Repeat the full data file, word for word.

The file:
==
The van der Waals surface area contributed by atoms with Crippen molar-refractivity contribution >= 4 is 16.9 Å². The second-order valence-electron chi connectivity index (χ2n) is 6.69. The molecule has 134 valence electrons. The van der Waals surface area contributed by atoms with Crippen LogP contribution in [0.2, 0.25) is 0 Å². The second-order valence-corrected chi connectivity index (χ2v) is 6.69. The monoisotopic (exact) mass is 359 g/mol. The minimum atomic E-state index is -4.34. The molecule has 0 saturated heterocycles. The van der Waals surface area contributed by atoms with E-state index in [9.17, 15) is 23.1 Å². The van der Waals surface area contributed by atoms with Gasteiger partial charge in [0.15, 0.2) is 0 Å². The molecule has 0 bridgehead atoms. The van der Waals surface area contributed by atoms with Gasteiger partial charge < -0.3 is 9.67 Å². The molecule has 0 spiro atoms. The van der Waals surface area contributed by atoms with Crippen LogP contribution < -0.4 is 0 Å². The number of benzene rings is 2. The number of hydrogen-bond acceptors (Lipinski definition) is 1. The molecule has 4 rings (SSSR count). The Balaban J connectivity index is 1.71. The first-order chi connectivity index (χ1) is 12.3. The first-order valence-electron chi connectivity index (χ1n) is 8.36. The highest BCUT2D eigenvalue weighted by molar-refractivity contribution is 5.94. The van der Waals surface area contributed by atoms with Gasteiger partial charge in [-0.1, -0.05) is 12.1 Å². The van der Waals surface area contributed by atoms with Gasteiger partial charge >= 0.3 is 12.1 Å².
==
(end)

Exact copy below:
The van der Waals surface area contributed by atoms with Crippen molar-refractivity contribution >= 4 is 16.9 Å². The second-order valence-electron chi connectivity index (χ2n) is 6.69. The molecule has 134 valence electrons. The van der Waals surface area contributed by atoms with Crippen LogP contribution in [0.2, 0.25) is 0 Å². The second-order valence-corrected chi connectivity index (χ2v) is 6.69. The monoisotopic (exact) mass is 359 g/mol. The minimum atomic E-state index is -4.34. The molecule has 0 saturated heterocycles. The van der Waals surface area contributed by atoms with E-state index in [9.17, 15) is 23.1 Å². The van der Waals surface area contributed by atoms with Gasteiger partial charge in [0.15, 0.2) is 0 Å². The molecule has 0 bridgehead atoms. The van der Waals surface area contributed by atoms with Gasteiger partial charge < -0.3 is 9.67 Å². The molecule has 0 spiro atoms. The van der Waals surface area contributed by atoms with Crippen LogP contribution < -0.4 is 0 Å². The number of benzene rings is 2. The number of hydrogen-bond acceptors (Lipinski definition) is 1. The molecule has 4 rings (SSSR count). The Balaban J connectivity index is 1.71. The first-order chi connectivity index (χ1) is 12.3. The first-order valence-electron chi connectivity index (χ1n) is 8.36. The highest BCUT2D eigenvalue weighted by molar-refractivity contribution is 5.94. The van der Waals surface area contributed by atoms with Gasteiger partial charge in [-0.1, -0.05) is 12.1 Å². The van der Waals surface area contributed by atoms with Gasteiger partial charge >= 0.3 is 12.1 Å².